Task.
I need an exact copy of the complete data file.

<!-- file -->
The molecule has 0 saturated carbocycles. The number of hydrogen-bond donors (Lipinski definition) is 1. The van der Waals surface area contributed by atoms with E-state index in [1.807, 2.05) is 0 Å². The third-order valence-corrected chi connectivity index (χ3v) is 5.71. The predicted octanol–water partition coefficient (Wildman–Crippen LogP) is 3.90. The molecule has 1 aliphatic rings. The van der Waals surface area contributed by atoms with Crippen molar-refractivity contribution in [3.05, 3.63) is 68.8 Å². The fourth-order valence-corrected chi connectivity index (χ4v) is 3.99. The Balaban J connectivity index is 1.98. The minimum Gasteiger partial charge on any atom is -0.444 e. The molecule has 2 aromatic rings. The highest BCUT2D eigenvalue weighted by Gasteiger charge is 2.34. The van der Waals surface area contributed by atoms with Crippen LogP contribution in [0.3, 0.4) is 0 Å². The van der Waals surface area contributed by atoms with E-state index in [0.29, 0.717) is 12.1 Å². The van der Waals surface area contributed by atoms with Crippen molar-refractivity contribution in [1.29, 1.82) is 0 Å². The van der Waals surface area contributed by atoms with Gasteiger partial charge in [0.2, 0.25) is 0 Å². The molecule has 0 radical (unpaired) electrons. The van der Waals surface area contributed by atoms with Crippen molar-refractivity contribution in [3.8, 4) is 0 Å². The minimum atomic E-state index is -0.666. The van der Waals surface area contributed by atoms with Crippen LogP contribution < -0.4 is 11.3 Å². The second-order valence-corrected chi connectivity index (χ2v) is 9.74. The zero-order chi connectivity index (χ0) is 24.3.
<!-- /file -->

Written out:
The molecule has 0 saturated carbocycles. The number of hydrogen-bond donors (Lipinski definition) is 1. The van der Waals surface area contributed by atoms with E-state index in [1.807, 2.05) is 0 Å². The third-order valence-corrected chi connectivity index (χ3v) is 5.71. The predicted octanol–water partition coefficient (Wildman–Crippen LogP) is 3.90. The molecule has 1 aliphatic rings. The van der Waals surface area contributed by atoms with Crippen molar-refractivity contribution in [3.05, 3.63) is 68.8 Å². The fourth-order valence-corrected chi connectivity index (χ4v) is 3.99. The Balaban J connectivity index is 1.98. The minimum Gasteiger partial charge on any atom is -0.444 e. The molecule has 2 aromatic rings. The highest BCUT2D eigenvalue weighted by Gasteiger charge is 2.34. The van der Waals surface area contributed by atoms with Crippen LogP contribution in [0.3, 0.4) is 0 Å². The van der Waals surface area contributed by atoms with E-state index in [0.29, 0.717) is 12.1 Å². The van der Waals surface area contributed by atoms with Crippen molar-refractivity contribution in [1.29, 1.82) is 0 Å². The van der Waals surface area contributed by atoms with Gasteiger partial charge in [0.2, 0.25) is 0 Å². The molecule has 0 radical (unpaired) electrons. The van der Waals surface area contributed by atoms with Crippen molar-refractivity contribution in [3.8, 4) is 0 Å². The minimum atomic E-state index is -0.666. The van der Waals surface area contributed by atoms with Crippen LogP contribution < -0.4 is 11.3 Å². The second-order valence-corrected chi connectivity index (χ2v) is 9.74. The zero-order chi connectivity index (χ0) is 24.3.